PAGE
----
Jim Harbaugh, Gridiron Ambassador in Europe, Can’t Explain the ‘Foot’ in Football

The Associated Press

Nothing says “ugly American” quite like getting kicked out of a posh Italian mall for playing catch with a pigskin.

Perhaps Michigan coach Jim Harbaugh could have worn a bolo tie, or blasted Rick Derringer’s “Real American,” while accomplishing all that on Monday. But his behavior did enough to offend the Old World cultural sensibilities.

Europeans don’t understand football. Neither do many Americans, including, apparently, the successor to Fielding Yost and Bo Schembechler, who, during his European junket, pleaded ignorance to an African man asking why they call his sport football and not throwball.

The foot, not the arm, mattered most in early football, a game, as its name implies, that borrowed heavily from European football only to take it in a very North American direction.

Thirty-seven collegiate seasons passed before the rules allowed for a forward pass. Throwball would have struck observers as oddly back then as football does to us today.

Players competed with a round soccer ball rather than a prolate spheroid in the early days. The two games, soccer (a truncated name for association football) and American football exhibited a similarity in the size of the field, the number of players, and even the names of certain positions. Football used a goal identical to the soccer goal. The Americans imagined it a greater feat to kick the ball above rather than beneath the goal post. So, they erected uprights, which changed an “n” goal into the “H” goalpost that many high schools still favor over the slingshot goalpost.

Once upon a time, Sebastian Janikowski mattered a whole lot more than Tom Brady. The conversion, as its name implies, represented the means by which a team converted a touchdown into points. “No good” meant no points.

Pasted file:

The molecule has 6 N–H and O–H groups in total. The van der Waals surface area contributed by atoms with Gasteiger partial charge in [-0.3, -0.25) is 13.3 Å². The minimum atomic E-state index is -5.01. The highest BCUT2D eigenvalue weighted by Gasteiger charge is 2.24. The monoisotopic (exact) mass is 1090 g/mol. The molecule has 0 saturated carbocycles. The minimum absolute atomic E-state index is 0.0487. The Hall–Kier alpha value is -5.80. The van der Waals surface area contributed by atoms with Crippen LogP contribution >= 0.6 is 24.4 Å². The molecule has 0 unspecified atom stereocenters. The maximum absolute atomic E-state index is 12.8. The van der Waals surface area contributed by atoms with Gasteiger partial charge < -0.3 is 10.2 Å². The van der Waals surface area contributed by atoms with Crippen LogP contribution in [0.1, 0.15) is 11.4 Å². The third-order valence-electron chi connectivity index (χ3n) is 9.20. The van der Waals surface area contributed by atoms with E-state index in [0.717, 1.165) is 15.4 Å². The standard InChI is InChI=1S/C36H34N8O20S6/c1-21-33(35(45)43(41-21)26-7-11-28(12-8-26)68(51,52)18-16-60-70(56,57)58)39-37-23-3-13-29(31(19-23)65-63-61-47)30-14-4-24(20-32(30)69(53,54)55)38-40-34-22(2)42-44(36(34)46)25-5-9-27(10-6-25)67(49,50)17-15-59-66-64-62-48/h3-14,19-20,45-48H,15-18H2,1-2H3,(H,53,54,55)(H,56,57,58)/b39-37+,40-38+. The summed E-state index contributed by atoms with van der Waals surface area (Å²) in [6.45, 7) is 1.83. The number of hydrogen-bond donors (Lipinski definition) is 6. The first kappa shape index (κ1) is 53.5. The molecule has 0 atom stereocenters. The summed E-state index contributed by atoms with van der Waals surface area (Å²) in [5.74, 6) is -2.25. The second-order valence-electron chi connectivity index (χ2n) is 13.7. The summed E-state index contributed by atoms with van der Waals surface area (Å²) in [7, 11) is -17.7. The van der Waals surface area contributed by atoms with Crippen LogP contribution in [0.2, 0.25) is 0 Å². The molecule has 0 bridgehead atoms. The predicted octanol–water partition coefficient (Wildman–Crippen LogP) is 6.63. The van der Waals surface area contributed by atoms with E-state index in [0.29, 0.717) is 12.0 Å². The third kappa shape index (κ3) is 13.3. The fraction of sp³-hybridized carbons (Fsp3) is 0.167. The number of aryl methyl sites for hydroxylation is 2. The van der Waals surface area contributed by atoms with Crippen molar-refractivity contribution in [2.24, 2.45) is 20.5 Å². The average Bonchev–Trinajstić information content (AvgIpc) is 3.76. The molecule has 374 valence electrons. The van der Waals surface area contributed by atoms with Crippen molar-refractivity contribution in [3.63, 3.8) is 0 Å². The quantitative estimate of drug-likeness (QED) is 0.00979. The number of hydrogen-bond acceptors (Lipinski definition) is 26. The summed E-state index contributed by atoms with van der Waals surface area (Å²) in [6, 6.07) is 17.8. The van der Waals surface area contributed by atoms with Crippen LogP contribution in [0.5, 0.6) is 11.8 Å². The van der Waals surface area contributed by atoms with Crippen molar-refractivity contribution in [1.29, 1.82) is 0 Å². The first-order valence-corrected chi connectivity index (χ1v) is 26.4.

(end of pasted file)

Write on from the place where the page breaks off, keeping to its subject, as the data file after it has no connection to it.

The early rules favored field goals over touchdowns. The team with more field goals but fewer touchdowns, for instance, won the first two meetings of Harvard-Yale. If played under today’s rules, the losing team would have won in both cases. “A match shall be decided by a majority of touchdowns; a goal shall be equal to four touchdowns; but in case of a tie a goal kicked from a touchdown shall take precedence over four touchdowns,” read an early rulebook.

For football’s first 35 seasons, field goals brought more points than touchdowns. In 1897, touchdowns garnered five points. Seven years later, field goals shrank to four points from five. Not until 1912 did the game adopt the scoring system, more or less, that we see today.

The ball gradually getting longer and harder (easier to throw, harder to kick), the movement of the goalpost to the end of the end zone, the pushing up of kickoffs, and the elimination of the fair catch-free kick at certain levels (the NFL still retains this quirky rule) all further marginalized kicking.

Just as guards no longer guard the hoop and forwards no longer focus on the frontcourt in basketball, football’s name no longer resembles its game. That one of the sport’s greatest coaches appears at a loss to explain his game’s name indicates the totality of, and how much we take for granted, the football’s transformation.

Daniel J. Flynn is the author of The War on Football: Saving America’s Game (Regnery, 2013).


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